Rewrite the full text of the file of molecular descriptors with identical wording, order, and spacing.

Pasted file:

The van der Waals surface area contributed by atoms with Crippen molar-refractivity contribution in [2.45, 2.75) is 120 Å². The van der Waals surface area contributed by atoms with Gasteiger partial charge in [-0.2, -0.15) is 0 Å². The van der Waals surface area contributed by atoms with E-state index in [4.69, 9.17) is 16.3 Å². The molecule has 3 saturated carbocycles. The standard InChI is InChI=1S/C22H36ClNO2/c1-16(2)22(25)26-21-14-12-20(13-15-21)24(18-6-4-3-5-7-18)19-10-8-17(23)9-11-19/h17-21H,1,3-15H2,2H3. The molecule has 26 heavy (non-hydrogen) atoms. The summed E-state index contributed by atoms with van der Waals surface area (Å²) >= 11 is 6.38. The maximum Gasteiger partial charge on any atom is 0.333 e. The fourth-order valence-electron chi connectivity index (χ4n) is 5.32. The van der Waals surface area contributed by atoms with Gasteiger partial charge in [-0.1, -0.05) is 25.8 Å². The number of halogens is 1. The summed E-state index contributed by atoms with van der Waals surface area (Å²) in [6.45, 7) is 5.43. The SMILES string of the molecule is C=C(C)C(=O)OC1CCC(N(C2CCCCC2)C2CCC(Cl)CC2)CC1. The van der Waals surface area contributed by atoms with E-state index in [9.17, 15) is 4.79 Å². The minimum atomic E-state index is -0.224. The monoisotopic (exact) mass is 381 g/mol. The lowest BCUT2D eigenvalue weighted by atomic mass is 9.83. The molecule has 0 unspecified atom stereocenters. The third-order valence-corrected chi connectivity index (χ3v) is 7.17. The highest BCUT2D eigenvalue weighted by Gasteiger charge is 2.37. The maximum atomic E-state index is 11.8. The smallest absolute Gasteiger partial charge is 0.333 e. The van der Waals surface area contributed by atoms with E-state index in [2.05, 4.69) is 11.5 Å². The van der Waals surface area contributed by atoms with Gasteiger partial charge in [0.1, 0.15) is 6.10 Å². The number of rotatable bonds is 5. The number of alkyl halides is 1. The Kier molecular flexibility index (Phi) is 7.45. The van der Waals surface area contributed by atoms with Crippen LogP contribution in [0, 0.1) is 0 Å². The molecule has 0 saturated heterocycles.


The van der Waals surface area contributed by atoms with Crippen molar-refractivity contribution in [2.45, 2.75) is 120 Å². The van der Waals surface area contributed by atoms with Gasteiger partial charge in [-0.2, -0.15) is 0 Å². The van der Waals surface area contributed by atoms with E-state index in [4.69, 9.17) is 16.3 Å². The molecule has 3 saturated carbocycles. The standard InChI is InChI=1S/C22H36ClNO2/c1-16(2)22(25)26-21-14-12-20(13-15-21)24(18-6-4-3-5-7-18)19-10-8-17(23)9-11-19/h17-21H,1,3-15H2,2H3. The molecule has 26 heavy (non-hydrogen) atoms. The summed E-state index contributed by atoms with van der Waals surface area (Å²) >= 11 is 6.38. The maximum Gasteiger partial charge on any atom is 0.333 e. The fourth-order valence-electron chi connectivity index (χ4n) is 5.32. The van der Waals surface area contributed by atoms with Gasteiger partial charge in [-0.1, -0.05) is 25.8 Å². The number of halogens is 1. The summed E-state index contributed by atoms with van der Waals surface area (Å²) in [6.45, 7) is 5.43. The SMILES string of the molecule is C=C(C)C(=O)OC1CCC(N(C2CCCCC2)C2CCC(Cl)CC2)CC1. The van der Waals surface area contributed by atoms with E-state index in [9.17, 15) is 4.79 Å². The minimum atomic E-state index is -0.224. The monoisotopic (exact) mass is 381 g/mol. The lowest BCUT2D eigenvalue weighted by atomic mass is 9.83. The molecule has 0 unspecified atom stereocenters. The third-order valence-corrected chi connectivity index (χ3v) is 7.17. The highest BCUT2D eigenvalue weighted by Gasteiger charge is 2.37. The maximum atomic E-state index is 11.8. The smallest absolute Gasteiger partial charge is 0.333 e. The van der Waals surface area contributed by atoms with E-state index in [2.05, 4.69) is 11.5 Å². The van der Waals surface area contributed by atoms with Gasteiger partial charge in [0.1, 0.15) is 6.10 Å². The number of rotatable bonds is 5. The number of alkyl halides is 1. The Kier molecular flexibility index (Phi) is 7.45. The van der Waals surface area contributed by atoms with Crippen LogP contribution in [0, 0.1) is 0 Å². The molecule has 0 saturated heterocycles.